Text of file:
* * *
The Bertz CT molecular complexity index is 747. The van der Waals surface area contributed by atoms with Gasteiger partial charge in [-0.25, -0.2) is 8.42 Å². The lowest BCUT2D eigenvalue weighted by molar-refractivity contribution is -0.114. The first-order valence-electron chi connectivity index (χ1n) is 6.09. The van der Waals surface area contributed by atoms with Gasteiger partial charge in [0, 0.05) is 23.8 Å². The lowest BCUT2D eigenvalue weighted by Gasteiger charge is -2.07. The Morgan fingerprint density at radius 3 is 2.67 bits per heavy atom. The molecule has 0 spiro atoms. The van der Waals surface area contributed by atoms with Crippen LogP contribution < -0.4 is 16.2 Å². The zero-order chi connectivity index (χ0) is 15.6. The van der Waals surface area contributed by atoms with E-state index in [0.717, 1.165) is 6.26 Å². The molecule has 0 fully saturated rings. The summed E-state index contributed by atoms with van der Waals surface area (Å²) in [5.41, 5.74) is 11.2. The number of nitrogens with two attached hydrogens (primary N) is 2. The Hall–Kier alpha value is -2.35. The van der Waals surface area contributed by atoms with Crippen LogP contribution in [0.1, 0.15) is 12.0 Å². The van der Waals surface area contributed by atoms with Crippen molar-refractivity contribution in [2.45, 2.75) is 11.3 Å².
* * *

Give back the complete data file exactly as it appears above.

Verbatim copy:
The Bertz CT molecular complexity index is 747. The van der Waals surface area contributed by atoms with Gasteiger partial charge in [-0.25, -0.2) is 8.42 Å². The lowest BCUT2D eigenvalue weighted by molar-refractivity contribution is -0.114. The first-order valence-electron chi connectivity index (χ1n) is 6.09. The van der Waals surface area contributed by atoms with Gasteiger partial charge in [0, 0.05) is 23.8 Å². The lowest BCUT2D eigenvalue weighted by Gasteiger charge is -2.07. The Morgan fingerprint density at radius 3 is 2.67 bits per heavy atom. The molecule has 0 spiro atoms. The van der Waals surface area contributed by atoms with Crippen LogP contribution < -0.4 is 16.2 Å². The zero-order chi connectivity index (χ0) is 15.6. The van der Waals surface area contributed by atoms with E-state index in [0.717, 1.165) is 6.26 Å². The molecule has 0 fully saturated rings. The summed E-state index contributed by atoms with van der Waals surface area (Å²) in [5.41, 5.74) is 11.2. The number of nitrogens with two attached hydrogens (primary N) is 2. The Hall–Kier alpha value is -2.35. The van der Waals surface area contributed by atoms with Crippen LogP contribution in [0.1, 0.15) is 12.0 Å². The van der Waals surface area contributed by atoms with Crippen molar-refractivity contribution in [2.45, 2.75) is 11.3 Å².